A roundtable meeting between members of the Fredericksburg Regional Chamber of Commerce and high-ranking lawmakers in Washington took up the vexing issue of congestion on Interstate 95 and how to fix it.
While some ideas were floated there was no clear solution reached on the primary issue: how to pay for major transportation projects.The Thursday afternoon roundtable included Congressmen Rob Wittman and Dave Brat and U.S. Sen. Timothy Kaine. The meeting was livestreamed on Wittman’s congressional Facebook page.
Charlie McDaniel, a longtime Fredericksburg business owner and vocal critic of congestion problems in the region, got right to the point with the elected officials.
“The quality of life is terrible” because of traffic congestion in the Fredericksburg area, said McDaniel, chairman of Hilldrup, his family-owned, Stafford County-based moving and storage company. Then he asked why the congressmen and senator hadn’t fixed the floundering federal transportation trust fund.
The politicians didn’t touch that question. Instead, they talked about bills they said are bringing some “short-term” funding for transportation projects. But they also admitted that new, creative approaches are needed to address congestion issues, primarily the problems related to Interstate 95.
Wittman said he thought additional lanes should be added along I–95 to the Massaponax area, which is about four miles south of where the Rappahannock River crossing project will end. That project will add three collector–distributor lanes each way along the interstate, from the U.S. 17 area in Stafford to State Route 3 in Fredericksburg. The express lanes will be expanded from the North Stafford merge area and connect with the crossing lanes.
Original plans called for the express lanes to extend all the way to the Massaponax area. But toll revenue projections didn’t support having the express lanes go that far.
Fredericksburg transportation officials have noted potential congestion issues at the future merge area south of Route 3 where the crossing project lanes will end and traffic will be siphoned from six lanes back to three.
A project to add a fourth southbound lane to the Massaponax area is the top priority for the Fredericksburg Area Metropolitan Area Planning Organization.
FAMPO Administrator Paul Agnello mentioned that project at the roundtable meeting.
On the funding front, there was talk of trying to utilize a potential connection between the interstate and national security as a way to generate federal funding for work along the I–95 corridor.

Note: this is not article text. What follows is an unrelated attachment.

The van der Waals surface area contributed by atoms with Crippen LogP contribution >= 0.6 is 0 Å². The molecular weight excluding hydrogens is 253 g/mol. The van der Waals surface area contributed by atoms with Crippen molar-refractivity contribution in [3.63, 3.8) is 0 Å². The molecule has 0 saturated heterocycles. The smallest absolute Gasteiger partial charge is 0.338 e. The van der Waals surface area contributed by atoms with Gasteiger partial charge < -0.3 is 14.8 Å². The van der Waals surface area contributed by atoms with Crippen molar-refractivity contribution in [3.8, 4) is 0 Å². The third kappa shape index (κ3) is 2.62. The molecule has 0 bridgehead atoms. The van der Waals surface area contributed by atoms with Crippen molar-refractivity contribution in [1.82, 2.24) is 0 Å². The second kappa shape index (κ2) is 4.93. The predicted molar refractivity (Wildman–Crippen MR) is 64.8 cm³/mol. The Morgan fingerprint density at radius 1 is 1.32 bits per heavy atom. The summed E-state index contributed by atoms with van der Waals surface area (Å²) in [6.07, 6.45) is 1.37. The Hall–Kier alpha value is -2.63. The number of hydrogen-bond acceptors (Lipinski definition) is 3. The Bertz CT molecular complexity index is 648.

Kaine said a key funding problem is the reliance on the gas tax, which he described as a “declining” revenue source. He said the best approach to transportation funding would be to diversify funding streams.
One possible funding mechanism, Kaine said, would be to create a national sales tax for online and “brick and mortar” businesses, with that revenue being dedicated to infrastructure projects nationwide. States and localities would have to give up such sales taxes but would benefit by the revenue since it would go toward transportation projects, he said.
The idea, which Kaine said he was “brainstorming” about, is tied to a 2013 transportation bill, one Kaine said he still supports.
The Marketplace Fairness Act was introduced as part of former governor Bob McDonnell’s 2013 transportation bill. The act would have used an online sales tax to help pay for the transportation bill, but it never passed. A wholesale gas tax increase was included as a fail-safe measure should the online tax fail to be approved, and that eventually kicked in.
During Thursday’s meeting the elected officials also pondered “user fees” as another possible route for funding. Such fees are based on how many miles a person drives.
Wittman said there seems to be an aversion by most people to user fees.
He, Kaine and Brat all agreed that there needs to be consensus on how to pay for transportation infrastructure.
Brat sounded a dire tone on that prospect, saying that the federal government’s budget “is a joke” twisted up in entitlement spending.
Wittman added that the president “is interested in infrastructure” and that he believed good things could come from Trump’s plan.
Scott Shenk: 540/374-5436